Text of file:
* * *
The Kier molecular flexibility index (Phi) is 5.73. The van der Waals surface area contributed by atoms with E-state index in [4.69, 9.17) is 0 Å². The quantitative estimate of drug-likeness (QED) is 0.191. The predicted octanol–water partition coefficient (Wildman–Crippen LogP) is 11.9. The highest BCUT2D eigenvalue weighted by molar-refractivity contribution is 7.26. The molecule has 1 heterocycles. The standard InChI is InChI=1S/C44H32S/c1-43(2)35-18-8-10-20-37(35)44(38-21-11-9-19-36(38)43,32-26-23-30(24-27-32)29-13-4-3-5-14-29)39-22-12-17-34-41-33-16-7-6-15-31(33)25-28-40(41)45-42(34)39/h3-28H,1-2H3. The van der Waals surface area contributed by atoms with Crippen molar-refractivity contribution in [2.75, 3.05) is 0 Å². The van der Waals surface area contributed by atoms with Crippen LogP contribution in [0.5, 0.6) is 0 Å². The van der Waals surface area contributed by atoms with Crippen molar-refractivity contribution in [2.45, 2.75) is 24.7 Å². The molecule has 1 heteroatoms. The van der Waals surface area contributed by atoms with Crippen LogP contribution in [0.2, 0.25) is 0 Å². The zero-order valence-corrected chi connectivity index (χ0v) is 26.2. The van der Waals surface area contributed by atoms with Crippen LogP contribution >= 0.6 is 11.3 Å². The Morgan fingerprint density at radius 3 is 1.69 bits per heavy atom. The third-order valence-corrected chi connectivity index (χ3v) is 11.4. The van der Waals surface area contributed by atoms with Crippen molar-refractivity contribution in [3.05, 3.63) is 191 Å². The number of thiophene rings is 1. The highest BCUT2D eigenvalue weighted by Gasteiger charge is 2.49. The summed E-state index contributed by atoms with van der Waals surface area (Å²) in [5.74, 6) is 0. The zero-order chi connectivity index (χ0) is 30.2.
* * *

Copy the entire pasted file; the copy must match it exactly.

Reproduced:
The Kier molecular flexibility index (Phi) is 5.73. The van der Waals surface area contributed by atoms with E-state index in [4.69, 9.17) is 0 Å². The quantitative estimate of drug-likeness (QED) is 0.191. The predicted octanol–water partition coefficient (Wildman–Crippen LogP) is 11.9. The highest BCUT2D eigenvalue weighted by molar-refractivity contribution is 7.26. The molecule has 1 heterocycles. The standard InChI is InChI=1S/C44H32S/c1-43(2)35-18-8-10-20-37(35)44(38-21-11-9-19-36(38)43,32-26-23-30(24-27-32)29-13-4-3-5-14-29)39-22-12-17-34-41-33-16-7-6-15-31(33)25-28-40(41)45-42(34)39/h3-28H,1-2H3. The van der Waals surface area contributed by atoms with Crippen molar-refractivity contribution in [2.75, 3.05) is 0 Å². The van der Waals surface area contributed by atoms with Crippen LogP contribution in [0.5, 0.6) is 0 Å². The van der Waals surface area contributed by atoms with Crippen molar-refractivity contribution in [2.45, 2.75) is 24.7 Å². The molecule has 1 heteroatoms. The van der Waals surface area contributed by atoms with Crippen LogP contribution in [0.2, 0.25) is 0 Å². The zero-order valence-corrected chi connectivity index (χ0v) is 26.2. The van der Waals surface area contributed by atoms with Crippen LogP contribution >= 0.6 is 11.3 Å². The Morgan fingerprint density at radius 3 is 1.69 bits per heavy atom. The third-order valence-corrected chi connectivity index (χ3v) is 11.4. The van der Waals surface area contributed by atoms with Crippen molar-refractivity contribution in [3.05, 3.63) is 191 Å². The number of thiophene rings is 1. The highest BCUT2D eigenvalue weighted by Gasteiger charge is 2.49. The summed E-state index contributed by atoms with van der Waals surface area (Å²) in [5.74, 6) is 0. The zero-order chi connectivity index (χ0) is 30.2.